Introduction: How to Make, & Measure a Knitting Gauge Swatch!
If making a gauge swatch before a project puts you in a panic…don’t worry, gauge is your friend! It will help you make all your knit projects the right size!
Simply put…a gauge swatch is a square you knit, so that you can measure your stitches, that’s it!
You might have seen a gauge requirement listed on patterns…this is very important! Every Knitter has their own style, and yarn tension. A gauge swatch lets you check if your stitches match up to the pattern’s gauge. If not, then you can correct it by going up or down a needle/hook size.
Different needle/hook sizes & yarn will give you smaller or bigger stitches = giving you a different stitch count depending on what you are using.
Did you ever make a knit project, only to find out that it was too small…or way too big?!
Making a gauge swatch will prevent this, and never again will you have to “frog“(rip out) a project and start over!
I would love to show you just how easy making one can be! You can watch the video above, or see the step by step photo tutorial as well.
Like the crochet hook used in this tutorial? Get your own customizable hook here!
Step 1: How to Start, and What You'll Need
To make a knit gauge swatch, begin by checking what the pattern you are following requires for gauge. For example let’s say the pattern requires Super Bulky weight yarn & the gauge reads: 10 stitches = 4 inches on US13 needles in stockinette stitch… Then you want to start using US13 knitting needles & Super Bulky yarn…and knit your swatch in stockinette stitch. This will give you a starting point to begin measuring.
You'll need a ruler and 2 pins.
Cast on enough stitches to make at least a 6″ x 6″ square or bigger. You don’t want to make it too small, because you won’t have enough space to get an accurate measurement. Work enough rows until it is at least 6″ tall from cast on edge. Bind off & get ready to measure!
Step 2: We Are Going to Measure Stitches & Rows. Let’s Start With Stitches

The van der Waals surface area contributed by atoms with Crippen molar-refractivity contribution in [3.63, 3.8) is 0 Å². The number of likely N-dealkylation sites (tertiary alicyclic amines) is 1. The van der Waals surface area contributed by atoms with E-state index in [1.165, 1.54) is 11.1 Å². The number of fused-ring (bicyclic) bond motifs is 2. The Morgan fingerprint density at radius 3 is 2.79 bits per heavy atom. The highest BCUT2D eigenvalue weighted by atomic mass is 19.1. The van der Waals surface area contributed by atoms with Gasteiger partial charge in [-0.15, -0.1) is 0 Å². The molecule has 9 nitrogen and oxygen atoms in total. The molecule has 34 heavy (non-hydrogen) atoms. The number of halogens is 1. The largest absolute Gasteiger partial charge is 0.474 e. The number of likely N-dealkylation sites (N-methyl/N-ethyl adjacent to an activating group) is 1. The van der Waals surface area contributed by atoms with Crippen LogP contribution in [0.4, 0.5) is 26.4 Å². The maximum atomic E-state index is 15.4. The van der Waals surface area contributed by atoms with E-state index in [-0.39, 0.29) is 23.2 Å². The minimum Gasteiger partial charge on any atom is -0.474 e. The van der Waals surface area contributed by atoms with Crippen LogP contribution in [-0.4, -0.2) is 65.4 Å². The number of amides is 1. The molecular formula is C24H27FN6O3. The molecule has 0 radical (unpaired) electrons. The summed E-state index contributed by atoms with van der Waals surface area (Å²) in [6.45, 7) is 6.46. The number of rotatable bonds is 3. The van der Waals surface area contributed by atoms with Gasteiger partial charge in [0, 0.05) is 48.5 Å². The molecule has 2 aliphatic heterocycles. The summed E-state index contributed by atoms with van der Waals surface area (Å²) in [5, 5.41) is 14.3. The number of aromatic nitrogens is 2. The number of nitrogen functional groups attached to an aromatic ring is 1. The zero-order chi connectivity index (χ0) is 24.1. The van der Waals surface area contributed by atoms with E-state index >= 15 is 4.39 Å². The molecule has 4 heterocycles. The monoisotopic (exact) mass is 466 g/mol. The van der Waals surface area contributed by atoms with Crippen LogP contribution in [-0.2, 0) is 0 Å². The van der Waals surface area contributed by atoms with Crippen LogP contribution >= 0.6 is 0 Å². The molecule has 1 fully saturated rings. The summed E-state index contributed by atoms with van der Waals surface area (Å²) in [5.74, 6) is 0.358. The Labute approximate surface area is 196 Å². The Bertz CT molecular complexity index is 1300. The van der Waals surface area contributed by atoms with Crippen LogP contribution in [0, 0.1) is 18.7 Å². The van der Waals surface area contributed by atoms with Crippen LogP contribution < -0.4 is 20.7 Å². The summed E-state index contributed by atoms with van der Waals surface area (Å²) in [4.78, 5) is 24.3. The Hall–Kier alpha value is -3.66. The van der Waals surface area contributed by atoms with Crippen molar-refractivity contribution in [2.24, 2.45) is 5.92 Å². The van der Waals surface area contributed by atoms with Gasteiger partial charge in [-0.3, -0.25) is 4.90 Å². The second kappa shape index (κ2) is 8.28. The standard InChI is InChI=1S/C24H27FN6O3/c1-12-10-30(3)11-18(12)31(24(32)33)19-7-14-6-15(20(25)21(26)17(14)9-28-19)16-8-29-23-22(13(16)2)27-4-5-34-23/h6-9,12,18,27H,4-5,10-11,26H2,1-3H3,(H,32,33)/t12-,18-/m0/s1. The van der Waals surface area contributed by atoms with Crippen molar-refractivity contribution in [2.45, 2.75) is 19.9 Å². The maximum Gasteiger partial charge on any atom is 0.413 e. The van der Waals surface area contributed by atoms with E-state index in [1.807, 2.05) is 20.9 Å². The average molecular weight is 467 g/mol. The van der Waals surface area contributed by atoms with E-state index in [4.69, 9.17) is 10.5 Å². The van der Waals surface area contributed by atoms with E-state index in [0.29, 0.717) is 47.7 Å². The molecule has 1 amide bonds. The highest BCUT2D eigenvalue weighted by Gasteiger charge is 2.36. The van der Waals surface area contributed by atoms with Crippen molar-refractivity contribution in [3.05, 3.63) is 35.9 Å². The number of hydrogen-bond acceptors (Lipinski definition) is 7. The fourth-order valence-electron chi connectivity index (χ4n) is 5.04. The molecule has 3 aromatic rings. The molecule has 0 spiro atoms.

Find the outer edge of the first stitch you want to measure by.
Step 3: Place the Beginning of Your Ruler Measurement at the Outer Edge of the First Stitch
Step 4: Place a Pin at the Beginning Mark of Ruler and Outer Edge of Stitch
Step 5: Now, Holding Your Ruler in Place, Place a Pin at the 4″ Measurement
You can measure at the 1 inch or 2 inch mark, but I feel like measuring at 4″ gives me a bigger & more accurate area to measure.
Step 6: Remove Your Ruler and Count How Many Stitches You Have Between the Pins
This will tell you how many stitches you get in a 4″ measurement.
(10 stitches = 4 inches on US13 knitting needles in stockinette stitch)
Step 7: Now Let's Measure Rows
Place the beginning mark of your ruler at the top edge of the 1st stitch you want to begin measuring by.
Step 8: Place a Pin at the Top Edge of This Stitch and at Beginning Measurement on Ruler
Step 9: Holding Your Ruler, Place a Pin at the 4″ Measurement
Step 10: Count the Number of Rows You Have Between the Pins
(14 rows = 4 inches on US13 knitting needles in stockinette stitch)
Step 11: What If Your Gauge Doesn't Match Your Pattern?!
Not to worry!
If you got more stitches than what the pattern’s gauge called for…that means your yarn tension is tighter than what is necessary. Go to a larger size needle/hook and make another swatch. Check your gauge again, and if you still get more stitches, keep going up in needle/hook size until the swatch you make reads as close as possible to the gauge required.
If you get less stitches…then your yarn tension is looser than the pattern’s required gauge. Go to a smaller needle/hook size and make another swatch. Measure your swatch again, and if you are still getting less stitches, keep going down a needle/hook size until your swatch measures as closely as possible to the gauge required.
I hope this helps makes sense of what a gauge swatch is and why it is used! And, don’t worry about having to spend time making one…they go by quickly when watching your favorite series!
Happy Gauge Making!